9.   Women have a communal self-concept. Whereas women possess an interdependent, communal self-concept, men possess an independent, individualistic self-concept. Women are thus more concerned with achieving an optimal group result and men are more concerned with maximizing their individual outcomes. This may result in women adopting a collaborative approach to negotiation whereas men adopt a competitive approach. Women are therefore more likely to accept lowered individual returns.


Despite an overall tendency for women to avoid negotiations and achieve weaker outcomes, researchers have identified some conditions under which the negotiation performance of women improves:
1.   When situational cues are feminine. One study found that when the subject matter of negotiation sessions was more traditionally feminine (such as crafts, beading, and jewelry) women were able to negotiate as effectively as men. However, when the subject matter of negotiations was traditionally masculine (like automobile manufacturing and racing), gender disparities in outcomes persisted.
2.   Low structural ambiguity. Men are more effective and ambitious negotiators than are women in situations with high structural ambiguity (when attending circumstances, such as comparable wages, are unclear). However, the gender gap closes with low structural ambiguity.
3.   When advocating on behalf of others. Women achieve higher outcomes when they negotiate on the behalf of others, as compared with advocating their own interests. This is likely because of the decreased risk of social backlash (a women does not appear selfish when advocating on behalf of others so does not breach gender norms) and a communal self-concept. One study found that female negotiators set 22 percent higher initial targets when the negotiation beneficiary was someone other than themselves. Another study found that females negotiated outcomes 18 percent higher when they were representing someone else as opposed to themselves, whereas there was less than a one half to one percent difference in the performance of male executives.


There are a number of strategies women can take to improve their negotiation effectiveness:
1.   Draw on feminine qualities. When women appreciate their relative advantages in the negotiation process, this reduces the possibility of stereotype threat (negative performance outcomes due to a self-perceived weakness in the negotiation process). Feminine qualities that are advantageous in negotiation include collaborative problem-solving, emphasising shared values, and emotional intelligence.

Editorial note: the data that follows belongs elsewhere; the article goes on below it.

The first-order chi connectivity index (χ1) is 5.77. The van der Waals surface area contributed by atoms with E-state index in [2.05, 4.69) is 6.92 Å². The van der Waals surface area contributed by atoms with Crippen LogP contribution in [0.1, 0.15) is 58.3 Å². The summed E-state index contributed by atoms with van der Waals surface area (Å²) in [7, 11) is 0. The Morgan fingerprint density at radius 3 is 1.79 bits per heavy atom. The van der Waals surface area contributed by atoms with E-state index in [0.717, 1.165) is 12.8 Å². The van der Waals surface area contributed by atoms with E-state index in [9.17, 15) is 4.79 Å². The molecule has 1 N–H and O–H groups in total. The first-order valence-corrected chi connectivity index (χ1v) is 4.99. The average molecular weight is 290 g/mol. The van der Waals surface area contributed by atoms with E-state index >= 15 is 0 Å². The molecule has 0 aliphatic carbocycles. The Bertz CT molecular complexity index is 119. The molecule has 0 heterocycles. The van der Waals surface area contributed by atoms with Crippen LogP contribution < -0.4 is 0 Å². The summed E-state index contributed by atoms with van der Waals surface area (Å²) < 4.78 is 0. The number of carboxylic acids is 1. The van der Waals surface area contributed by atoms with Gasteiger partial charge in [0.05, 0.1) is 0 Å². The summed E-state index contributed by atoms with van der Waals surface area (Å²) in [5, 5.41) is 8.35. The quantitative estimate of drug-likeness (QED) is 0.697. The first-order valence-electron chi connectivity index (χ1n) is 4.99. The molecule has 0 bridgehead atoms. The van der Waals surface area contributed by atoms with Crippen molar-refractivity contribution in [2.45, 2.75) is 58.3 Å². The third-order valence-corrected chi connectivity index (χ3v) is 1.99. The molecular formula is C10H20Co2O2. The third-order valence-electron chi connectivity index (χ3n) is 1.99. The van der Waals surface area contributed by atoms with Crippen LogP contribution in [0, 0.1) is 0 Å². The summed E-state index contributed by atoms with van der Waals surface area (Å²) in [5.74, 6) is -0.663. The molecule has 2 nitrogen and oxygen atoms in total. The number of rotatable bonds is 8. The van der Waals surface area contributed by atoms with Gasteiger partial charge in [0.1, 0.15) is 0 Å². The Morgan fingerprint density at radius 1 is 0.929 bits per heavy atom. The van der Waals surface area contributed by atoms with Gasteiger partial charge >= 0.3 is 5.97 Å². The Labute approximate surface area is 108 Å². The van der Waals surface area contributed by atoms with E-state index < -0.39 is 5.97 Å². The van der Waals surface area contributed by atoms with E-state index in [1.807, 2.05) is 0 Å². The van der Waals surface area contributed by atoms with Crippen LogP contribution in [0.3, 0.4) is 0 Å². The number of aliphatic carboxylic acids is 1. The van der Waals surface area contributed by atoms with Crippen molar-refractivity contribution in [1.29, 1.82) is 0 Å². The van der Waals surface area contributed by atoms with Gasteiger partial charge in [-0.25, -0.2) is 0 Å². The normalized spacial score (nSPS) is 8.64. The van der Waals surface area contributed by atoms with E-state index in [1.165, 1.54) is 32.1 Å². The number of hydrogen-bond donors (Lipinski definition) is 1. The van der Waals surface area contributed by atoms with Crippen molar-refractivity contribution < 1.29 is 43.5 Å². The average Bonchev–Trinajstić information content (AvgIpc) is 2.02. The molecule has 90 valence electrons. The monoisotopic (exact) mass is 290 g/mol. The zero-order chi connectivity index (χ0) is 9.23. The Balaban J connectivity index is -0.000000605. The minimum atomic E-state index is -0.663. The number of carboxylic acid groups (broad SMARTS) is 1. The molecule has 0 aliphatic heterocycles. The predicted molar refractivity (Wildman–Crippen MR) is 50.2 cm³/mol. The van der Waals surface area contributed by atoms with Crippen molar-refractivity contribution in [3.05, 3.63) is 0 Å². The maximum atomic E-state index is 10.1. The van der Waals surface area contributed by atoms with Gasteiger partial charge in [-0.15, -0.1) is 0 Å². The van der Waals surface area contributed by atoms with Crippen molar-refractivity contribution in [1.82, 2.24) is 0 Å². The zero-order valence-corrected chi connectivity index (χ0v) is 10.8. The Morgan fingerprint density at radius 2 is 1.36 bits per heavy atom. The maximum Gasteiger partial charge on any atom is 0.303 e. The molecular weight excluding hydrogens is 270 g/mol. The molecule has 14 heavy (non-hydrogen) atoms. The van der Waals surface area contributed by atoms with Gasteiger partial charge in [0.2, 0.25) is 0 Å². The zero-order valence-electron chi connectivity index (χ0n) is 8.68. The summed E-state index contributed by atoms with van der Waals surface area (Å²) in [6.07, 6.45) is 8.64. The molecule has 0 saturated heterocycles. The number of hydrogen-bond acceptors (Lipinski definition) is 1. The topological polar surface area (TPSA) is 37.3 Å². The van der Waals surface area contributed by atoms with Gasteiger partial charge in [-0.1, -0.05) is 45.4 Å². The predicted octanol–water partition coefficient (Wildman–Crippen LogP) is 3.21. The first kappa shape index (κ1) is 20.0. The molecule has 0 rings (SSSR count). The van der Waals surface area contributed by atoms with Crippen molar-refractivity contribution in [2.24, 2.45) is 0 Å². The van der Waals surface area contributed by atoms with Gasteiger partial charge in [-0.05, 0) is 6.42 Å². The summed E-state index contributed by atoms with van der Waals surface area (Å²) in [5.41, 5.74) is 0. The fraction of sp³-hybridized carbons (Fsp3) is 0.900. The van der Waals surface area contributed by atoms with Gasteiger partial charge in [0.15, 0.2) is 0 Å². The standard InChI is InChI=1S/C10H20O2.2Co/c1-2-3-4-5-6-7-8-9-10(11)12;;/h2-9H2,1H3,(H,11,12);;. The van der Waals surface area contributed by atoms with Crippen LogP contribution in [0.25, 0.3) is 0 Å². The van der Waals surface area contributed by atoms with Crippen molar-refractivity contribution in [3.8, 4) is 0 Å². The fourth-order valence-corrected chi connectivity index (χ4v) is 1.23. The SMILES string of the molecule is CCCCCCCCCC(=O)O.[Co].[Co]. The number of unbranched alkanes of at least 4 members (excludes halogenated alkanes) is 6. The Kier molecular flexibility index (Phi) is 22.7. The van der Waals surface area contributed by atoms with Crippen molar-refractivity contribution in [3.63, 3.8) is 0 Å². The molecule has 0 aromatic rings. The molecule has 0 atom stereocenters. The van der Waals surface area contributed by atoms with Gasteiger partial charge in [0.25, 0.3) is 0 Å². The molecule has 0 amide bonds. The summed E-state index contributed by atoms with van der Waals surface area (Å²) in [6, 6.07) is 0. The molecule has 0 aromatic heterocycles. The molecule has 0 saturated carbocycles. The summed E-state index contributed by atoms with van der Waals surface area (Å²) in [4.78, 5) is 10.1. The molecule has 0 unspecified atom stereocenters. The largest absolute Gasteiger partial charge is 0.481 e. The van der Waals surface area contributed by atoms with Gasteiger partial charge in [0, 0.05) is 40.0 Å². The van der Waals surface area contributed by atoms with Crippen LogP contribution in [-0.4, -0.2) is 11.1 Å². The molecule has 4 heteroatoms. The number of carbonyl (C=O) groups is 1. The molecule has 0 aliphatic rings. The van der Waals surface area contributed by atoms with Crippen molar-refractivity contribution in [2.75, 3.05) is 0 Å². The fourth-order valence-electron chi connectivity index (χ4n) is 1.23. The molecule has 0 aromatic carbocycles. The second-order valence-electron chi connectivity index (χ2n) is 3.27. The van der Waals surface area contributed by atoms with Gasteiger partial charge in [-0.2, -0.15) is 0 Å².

2.   Recognise the role of gender stereotypes. When women recognise that gender stereotypes influence their approach to negotiations, they are better able to avoid their influence. Studies show that once gender stereotypes have been made explicit, women are more aggressive in negotiation proceedings and are able to reduce the gender performance gap. Recognise gender effects. Women should enter negotiations aware that they are likely setting their expectations about outcomes and success too low. This helps to avoid a self-fulfilling prophecy whereby lowered expectations reduce effectiveness and outcomes.
3.   Formal negotiation training. Training in negotiation strategies helps women to surmount gender stereotypes because it exposes those biases. Training also increases confidence and transfers ‘active’ negotiation techniques which are more effective than the traditional strategies typically favoured by women.
4.   Practice. The gender performance gap decreases as women become more experienced in the negotiation process.
5.   Reduce structural ambiguity. Women can improve their effectiveness by gathering information about comparable market salaries and should not limit to comparisons with other females but include male salaries also.
6.   Advocate on behalf of others. Women achieve higher negotiation outcomes when they shift their advocacy focus to someone other than themselves such as their family members. This strategy only applies to individuals or groups of people, not when advocating on behalf of organisations.
7.   Impression management. Women should monitor their presentation, delivery, and mannerisms during negotiation sessions in order to help maintain the authority and credibility of their positions. Women should speak with a loud, deep, direct and clear voice and avoid fillers such as “I think” and “But”. To avoid assertiveness backlash which may affect women’s ability to influence their counterpart, women can focus on communicating competence and warmth simultaneously. In addition, principled negotiation techniques in which the goals of the negotiation process and the rationale behind a demand are emphasised over the figure are more aligned with feminine stereotypes and are less likely to trigger backlash. Similarly, an emphasis on shared values like profitability is perceived to align more readily with feminine stereotypes compared with an individualist approach.
While it may seem unfair that women must attempt to try to avoid breaching gender stereotypes, the reality is that this is the world we live in today and shifting cultural norms will only happen when we have more women at the top so, in the meantime, if we have to play by the rules somewhat to make that happen, so be it.


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Felicity Menzies is CEO and Principal Consultant at Include-Empower.Com, a diversity and inclusion consultancy with expertise in inclusive leadership, unconscious bias, cultural intelligence and inclusion, gender equity, empowering diverse talent. Felicity is an accredited facilitator with the Cultural Intelligence Centre and the author of A World of Difference. Felicity has over 15 years of experience working with and managing diverse workforces in blue chip companies and is a Fellow of Chartered Accountants of Australia and New Zealand. Felicity also holds a Bachelor of Commerce and a Bachelor of Arts in Psychology.